D’Arcy Norman started a lively inter-blog conversation like we haven’t seen in the edublogosphere in quite a while with his post on the false binary between LMS and open. His main point is that, even if you think that the open web provides a better learning environment, an LMS provides a better-than-nothing learning environment for faculty who can’t or won’t go through the work of using open web tools, and in some cases may be perfectly adequate for the educational need at hand. The institution has an obligation to provide the least-common-denominator tool set in order to help raise the baseline, and the LMS is it. This provoked a number of responses, but I want to focus on Phil’s two responses, which talk at a conceptual level about building a bridge between the “walled garden” of the LMS and the open web (or, to draw on his analogy, keeping the garden but removing the walls that demarcate its border). There are some interesting implications from this line of reasoning that could be explored. What would be the most likely path for this interoperability to develop? What role would the LMS play when the change is complete? For that matter, what would the whole ecosystem look like?
Seemingly separately from this discussion, we have the new Unizin coalition. Every time that Phil or I write a post on the topic, the most common response we get is, “Uh…yeah, I still don’t get it. Tell me again what the point of Unizin is, please?” The truth is that the Unizin coalition is still holding its cards close to its vest. I suspect there are details of the deals being discussed in back rooms that are crucial to understanding why universities are potentially interested. That said, we do know a couple of broad, high-level ambitions that the Unizin leadership has discussed publicly. One of those is to advance the state of learning analytics. Colorado State University’s VP of Information Technology Pat Burns has frequently talked about “educational Moneyball” in the context of Unizin’s value proposition. And having spoken with a number of stakeholders at Unizin-curious schools, it is fair to say that there is a high level of frustration with the current state of play in commercial learning analytics offerings that is driving some of the interest. But the dots have not been connected for us. What is the most feasible path for advancing the state of learning analytics? And how could Unizin help in this regard?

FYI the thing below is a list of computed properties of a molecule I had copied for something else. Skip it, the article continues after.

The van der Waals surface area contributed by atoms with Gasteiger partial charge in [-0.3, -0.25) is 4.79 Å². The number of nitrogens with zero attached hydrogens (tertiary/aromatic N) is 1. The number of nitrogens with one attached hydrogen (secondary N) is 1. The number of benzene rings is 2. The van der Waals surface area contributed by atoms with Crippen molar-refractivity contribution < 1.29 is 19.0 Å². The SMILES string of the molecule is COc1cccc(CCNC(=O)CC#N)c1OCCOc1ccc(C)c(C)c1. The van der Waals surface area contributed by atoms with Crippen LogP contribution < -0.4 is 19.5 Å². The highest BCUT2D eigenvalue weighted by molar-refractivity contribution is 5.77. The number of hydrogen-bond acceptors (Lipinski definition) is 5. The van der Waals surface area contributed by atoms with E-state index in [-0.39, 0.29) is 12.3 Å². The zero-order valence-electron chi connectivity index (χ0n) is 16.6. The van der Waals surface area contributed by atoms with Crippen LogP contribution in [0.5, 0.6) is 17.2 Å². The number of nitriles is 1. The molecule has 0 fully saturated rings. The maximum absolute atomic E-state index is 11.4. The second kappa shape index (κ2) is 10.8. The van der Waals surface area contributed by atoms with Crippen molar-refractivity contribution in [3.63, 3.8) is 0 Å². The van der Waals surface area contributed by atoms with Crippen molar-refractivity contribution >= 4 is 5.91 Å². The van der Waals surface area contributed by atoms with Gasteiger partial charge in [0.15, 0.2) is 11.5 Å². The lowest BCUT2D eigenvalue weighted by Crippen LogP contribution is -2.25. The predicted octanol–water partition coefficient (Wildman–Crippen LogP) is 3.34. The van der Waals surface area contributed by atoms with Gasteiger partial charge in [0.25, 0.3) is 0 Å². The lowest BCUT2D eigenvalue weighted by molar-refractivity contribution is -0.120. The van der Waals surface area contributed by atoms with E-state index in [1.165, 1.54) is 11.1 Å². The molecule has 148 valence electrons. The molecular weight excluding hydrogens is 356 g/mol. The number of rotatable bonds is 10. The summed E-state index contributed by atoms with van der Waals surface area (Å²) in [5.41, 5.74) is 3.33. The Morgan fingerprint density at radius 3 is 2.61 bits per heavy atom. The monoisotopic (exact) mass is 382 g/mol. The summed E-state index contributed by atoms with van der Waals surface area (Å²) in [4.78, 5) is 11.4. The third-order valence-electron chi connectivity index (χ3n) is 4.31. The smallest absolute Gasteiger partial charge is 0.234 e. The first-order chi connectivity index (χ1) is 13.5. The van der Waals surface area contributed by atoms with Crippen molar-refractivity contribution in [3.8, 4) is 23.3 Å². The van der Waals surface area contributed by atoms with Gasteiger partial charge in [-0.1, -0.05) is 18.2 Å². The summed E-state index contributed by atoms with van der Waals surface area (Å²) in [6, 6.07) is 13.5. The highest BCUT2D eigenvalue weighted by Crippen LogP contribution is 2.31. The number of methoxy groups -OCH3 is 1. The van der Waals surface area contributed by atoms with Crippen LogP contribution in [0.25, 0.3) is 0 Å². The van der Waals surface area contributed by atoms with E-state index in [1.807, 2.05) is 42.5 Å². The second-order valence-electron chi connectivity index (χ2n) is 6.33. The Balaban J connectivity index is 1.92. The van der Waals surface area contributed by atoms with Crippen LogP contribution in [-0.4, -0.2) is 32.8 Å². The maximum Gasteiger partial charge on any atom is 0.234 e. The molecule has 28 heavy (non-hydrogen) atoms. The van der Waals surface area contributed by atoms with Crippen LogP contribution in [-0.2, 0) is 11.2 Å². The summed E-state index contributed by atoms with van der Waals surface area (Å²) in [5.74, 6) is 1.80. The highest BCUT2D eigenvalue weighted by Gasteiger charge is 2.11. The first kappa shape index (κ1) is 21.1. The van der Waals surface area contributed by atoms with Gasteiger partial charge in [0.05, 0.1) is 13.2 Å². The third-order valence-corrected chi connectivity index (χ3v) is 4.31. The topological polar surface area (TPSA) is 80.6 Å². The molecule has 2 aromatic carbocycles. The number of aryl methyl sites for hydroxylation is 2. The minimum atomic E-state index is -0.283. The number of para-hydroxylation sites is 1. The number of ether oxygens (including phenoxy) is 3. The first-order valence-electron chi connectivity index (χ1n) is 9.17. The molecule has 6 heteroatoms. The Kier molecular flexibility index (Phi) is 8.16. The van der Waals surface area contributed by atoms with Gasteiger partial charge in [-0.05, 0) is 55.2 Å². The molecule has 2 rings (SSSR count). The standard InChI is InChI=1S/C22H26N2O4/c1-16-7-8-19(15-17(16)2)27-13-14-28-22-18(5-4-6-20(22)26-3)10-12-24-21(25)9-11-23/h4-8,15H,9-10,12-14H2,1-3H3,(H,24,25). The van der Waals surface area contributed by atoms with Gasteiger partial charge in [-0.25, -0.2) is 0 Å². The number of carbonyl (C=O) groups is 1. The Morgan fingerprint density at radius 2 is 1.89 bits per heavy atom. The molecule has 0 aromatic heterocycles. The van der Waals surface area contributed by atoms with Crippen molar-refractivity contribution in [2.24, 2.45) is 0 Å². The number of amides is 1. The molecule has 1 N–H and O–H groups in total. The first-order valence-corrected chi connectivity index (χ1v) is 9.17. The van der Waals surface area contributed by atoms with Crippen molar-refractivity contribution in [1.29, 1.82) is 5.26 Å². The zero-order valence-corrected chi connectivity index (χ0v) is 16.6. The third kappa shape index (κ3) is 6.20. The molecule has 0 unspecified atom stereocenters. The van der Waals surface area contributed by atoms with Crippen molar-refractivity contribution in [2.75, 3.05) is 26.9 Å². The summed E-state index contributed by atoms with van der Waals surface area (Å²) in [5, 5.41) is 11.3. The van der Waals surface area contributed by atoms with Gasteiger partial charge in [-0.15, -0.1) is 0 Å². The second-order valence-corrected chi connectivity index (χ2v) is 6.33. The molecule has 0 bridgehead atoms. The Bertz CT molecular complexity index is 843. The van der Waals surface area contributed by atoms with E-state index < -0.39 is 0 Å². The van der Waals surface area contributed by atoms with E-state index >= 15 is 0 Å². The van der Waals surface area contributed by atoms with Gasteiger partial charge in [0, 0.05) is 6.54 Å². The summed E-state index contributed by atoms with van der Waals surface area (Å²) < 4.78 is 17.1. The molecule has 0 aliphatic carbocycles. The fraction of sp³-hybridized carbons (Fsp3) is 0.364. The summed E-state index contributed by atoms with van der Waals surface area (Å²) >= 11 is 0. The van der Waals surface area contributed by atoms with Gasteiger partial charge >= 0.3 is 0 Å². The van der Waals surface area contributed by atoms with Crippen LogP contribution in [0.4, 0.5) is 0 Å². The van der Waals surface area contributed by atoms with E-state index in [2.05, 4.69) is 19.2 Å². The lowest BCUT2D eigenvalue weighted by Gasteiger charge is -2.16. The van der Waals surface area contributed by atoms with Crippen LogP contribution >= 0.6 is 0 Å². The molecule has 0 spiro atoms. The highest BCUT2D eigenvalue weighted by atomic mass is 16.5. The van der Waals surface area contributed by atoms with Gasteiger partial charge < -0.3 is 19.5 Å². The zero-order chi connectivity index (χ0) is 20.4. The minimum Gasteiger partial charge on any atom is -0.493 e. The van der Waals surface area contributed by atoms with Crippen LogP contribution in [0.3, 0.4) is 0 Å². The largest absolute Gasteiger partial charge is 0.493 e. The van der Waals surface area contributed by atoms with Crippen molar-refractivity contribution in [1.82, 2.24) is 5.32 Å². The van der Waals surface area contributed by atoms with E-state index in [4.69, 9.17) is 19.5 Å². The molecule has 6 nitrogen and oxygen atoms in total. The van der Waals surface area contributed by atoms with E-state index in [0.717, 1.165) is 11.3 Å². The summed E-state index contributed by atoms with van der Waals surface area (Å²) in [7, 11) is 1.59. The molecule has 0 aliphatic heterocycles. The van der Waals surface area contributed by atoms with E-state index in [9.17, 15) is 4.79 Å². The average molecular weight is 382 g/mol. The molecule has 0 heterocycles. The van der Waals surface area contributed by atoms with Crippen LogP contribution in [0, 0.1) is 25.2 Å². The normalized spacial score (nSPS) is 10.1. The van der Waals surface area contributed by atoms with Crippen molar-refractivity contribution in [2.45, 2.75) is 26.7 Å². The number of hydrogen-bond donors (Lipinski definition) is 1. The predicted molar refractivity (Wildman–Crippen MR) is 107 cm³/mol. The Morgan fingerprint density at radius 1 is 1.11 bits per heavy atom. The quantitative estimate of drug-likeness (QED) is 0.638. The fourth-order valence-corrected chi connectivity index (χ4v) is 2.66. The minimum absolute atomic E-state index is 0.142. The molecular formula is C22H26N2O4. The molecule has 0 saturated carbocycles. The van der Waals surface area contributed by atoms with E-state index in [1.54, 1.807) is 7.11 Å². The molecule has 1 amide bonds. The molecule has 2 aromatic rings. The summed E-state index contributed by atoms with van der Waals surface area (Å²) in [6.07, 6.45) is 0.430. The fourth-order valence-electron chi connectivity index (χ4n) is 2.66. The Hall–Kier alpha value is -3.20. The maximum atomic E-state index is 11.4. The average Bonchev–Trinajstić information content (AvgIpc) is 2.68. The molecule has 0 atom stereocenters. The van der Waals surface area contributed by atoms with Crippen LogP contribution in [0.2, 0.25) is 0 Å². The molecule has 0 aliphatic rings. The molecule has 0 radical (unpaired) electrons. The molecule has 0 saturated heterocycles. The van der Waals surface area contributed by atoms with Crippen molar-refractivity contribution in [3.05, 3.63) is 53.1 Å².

It turns out that the walled garden questions and the learning analytics questions are related.
The Current State of Interoperability